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Detroit Tigers: Top Four Hall of Fame Snubs

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Courtesy of notinhalloffame.com

Bill Freehan (1961-1976)

Baseball fans probably don’t remember Freehan as well as Trammell and Morris, but Freehan has perhaps an even better Hall of Fame case.

Freehan was one of the best catchers of his era and often played opposite Johnny Bench in All-Star games. The Tigers catcher made 11 Mid-Summer Classics during his career.

His best offensive season came in 1964 when he hit .300 with 18 home runs and 80 RBI. Freehan hit 20 home runs for the first time in 1967 and then smashed a career-high 25 bombs in 1968. Freehan had another stellar offensive season in 1974, hitting .297 with 18 homers and 60 RBI.

Freehan, though, was known for his defense as he won five Gold Glove awards in 15 years. The catcher threw out an incredible 53 percent of would-be base stealers in 1964, which led the league. Freehan was also known for calling a great game behind the plate. For this reason, he finished second in MVP voting to his own teammate, Denny McLain, in 1968. McLain won 31 games that season.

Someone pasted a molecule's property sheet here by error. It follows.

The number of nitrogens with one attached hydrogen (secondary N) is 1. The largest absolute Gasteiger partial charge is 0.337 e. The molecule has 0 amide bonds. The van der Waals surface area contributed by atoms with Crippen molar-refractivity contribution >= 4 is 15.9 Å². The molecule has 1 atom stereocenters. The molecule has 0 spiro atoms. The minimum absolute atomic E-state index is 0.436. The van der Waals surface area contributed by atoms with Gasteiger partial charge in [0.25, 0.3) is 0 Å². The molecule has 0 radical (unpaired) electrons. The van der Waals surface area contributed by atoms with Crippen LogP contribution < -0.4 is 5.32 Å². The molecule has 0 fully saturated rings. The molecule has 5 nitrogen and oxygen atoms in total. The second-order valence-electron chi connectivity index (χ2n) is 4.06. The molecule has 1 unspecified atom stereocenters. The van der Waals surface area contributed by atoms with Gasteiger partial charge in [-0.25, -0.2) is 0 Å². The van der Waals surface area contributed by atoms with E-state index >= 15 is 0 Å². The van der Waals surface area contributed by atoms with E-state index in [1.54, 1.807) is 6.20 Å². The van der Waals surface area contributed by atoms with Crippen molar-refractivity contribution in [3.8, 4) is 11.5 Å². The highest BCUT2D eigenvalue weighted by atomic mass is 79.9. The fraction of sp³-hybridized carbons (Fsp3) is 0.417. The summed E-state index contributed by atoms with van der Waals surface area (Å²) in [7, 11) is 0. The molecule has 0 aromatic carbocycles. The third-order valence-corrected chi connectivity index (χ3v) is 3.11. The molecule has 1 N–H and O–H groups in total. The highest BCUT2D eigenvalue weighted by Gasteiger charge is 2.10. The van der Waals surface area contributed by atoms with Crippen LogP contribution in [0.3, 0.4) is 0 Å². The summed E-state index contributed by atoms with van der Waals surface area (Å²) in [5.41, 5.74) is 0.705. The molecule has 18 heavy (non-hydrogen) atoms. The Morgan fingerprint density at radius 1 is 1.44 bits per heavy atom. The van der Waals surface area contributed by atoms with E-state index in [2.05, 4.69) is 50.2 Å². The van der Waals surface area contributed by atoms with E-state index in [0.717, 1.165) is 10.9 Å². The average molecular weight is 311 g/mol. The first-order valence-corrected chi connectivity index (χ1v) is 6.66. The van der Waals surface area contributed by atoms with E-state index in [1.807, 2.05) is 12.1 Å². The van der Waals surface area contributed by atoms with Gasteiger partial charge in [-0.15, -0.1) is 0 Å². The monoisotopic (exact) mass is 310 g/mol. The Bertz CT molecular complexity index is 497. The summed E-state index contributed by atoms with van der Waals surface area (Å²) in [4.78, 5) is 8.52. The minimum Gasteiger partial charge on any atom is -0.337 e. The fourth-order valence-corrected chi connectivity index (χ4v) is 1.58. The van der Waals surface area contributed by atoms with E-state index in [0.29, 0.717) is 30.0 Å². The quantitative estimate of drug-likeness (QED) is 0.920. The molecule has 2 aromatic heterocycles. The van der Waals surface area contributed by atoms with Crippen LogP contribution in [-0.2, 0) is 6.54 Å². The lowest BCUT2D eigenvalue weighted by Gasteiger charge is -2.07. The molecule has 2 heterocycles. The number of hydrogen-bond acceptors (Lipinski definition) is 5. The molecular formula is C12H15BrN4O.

Like Trammell and Morris, the biggest argument against Freehan is just his lack of accumulated stats. He hit .262 with 200 home runs and 758 RBI. Freehan had only 1,591 hits.

Still, it’s hard to see why a one of the best catchers of the 1960’s and 1970’s has been denied a Hall of Fame induction. Freehan will have to wait for the veteran’s committee to vote him in; he was on the ballot for only one year in 1982, receiving just 0.5 percent of the vote.

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